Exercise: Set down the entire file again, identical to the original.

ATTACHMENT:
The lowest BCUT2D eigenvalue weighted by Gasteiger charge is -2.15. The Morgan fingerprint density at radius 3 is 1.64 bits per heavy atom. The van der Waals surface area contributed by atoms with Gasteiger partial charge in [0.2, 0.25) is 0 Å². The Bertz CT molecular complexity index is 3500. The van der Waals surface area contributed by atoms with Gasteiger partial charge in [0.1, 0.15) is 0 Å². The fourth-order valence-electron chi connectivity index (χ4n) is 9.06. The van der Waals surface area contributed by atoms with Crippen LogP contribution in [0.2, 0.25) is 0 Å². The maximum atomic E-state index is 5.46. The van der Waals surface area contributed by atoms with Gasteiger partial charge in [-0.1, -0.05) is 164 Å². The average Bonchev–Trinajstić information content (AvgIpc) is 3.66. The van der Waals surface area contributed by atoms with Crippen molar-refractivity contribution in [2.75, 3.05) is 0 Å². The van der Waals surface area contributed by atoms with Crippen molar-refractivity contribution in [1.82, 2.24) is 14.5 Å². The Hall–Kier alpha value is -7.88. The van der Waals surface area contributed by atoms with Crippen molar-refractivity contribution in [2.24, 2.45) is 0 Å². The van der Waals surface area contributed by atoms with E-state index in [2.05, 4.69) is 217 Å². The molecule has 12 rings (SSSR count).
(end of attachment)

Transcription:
The lowest BCUT2D eigenvalue weighted by Gasteiger charge is -2.15. The Morgan fingerprint density at radius 3 is 1.64 bits per heavy atom. The van der Waals surface area contributed by atoms with Gasteiger partial charge in [0.2, 0.25) is 0 Å². The Bertz CT molecular complexity index is 3500. The van der Waals surface area contributed by atoms with Gasteiger partial charge in [0.1, 0.15) is 0 Å². The fourth-order valence-electron chi connectivity index (χ4n) is 9.06. The van der Waals surface area contributed by atoms with Crippen LogP contribution in [0.2, 0.25) is 0 Å². The maximum atomic E-state index is 5.46. The van der Waals surface area contributed by atoms with Gasteiger partial charge in [-0.1, -0.05) is 164 Å². The average Bonchev–Trinajstić information content (AvgIpc) is 3.66. The van der Waals surface area contributed by atoms with Crippen molar-refractivity contribution in [2.75, 3.05) is 0 Å². The van der Waals surface area contributed by atoms with Crippen molar-refractivity contribution in [1.82, 2.24) is 14.5 Å². The Hall–Kier alpha value is -7.88. The van der Waals surface area contributed by atoms with Crippen molar-refractivity contribution in [2.24, 2.45) is 0 Å². The van der Waals surface area contributed by atoms with E-state index in [2.05, 4.69) is 217 Å². The molecule has 12 rings (SSSR count).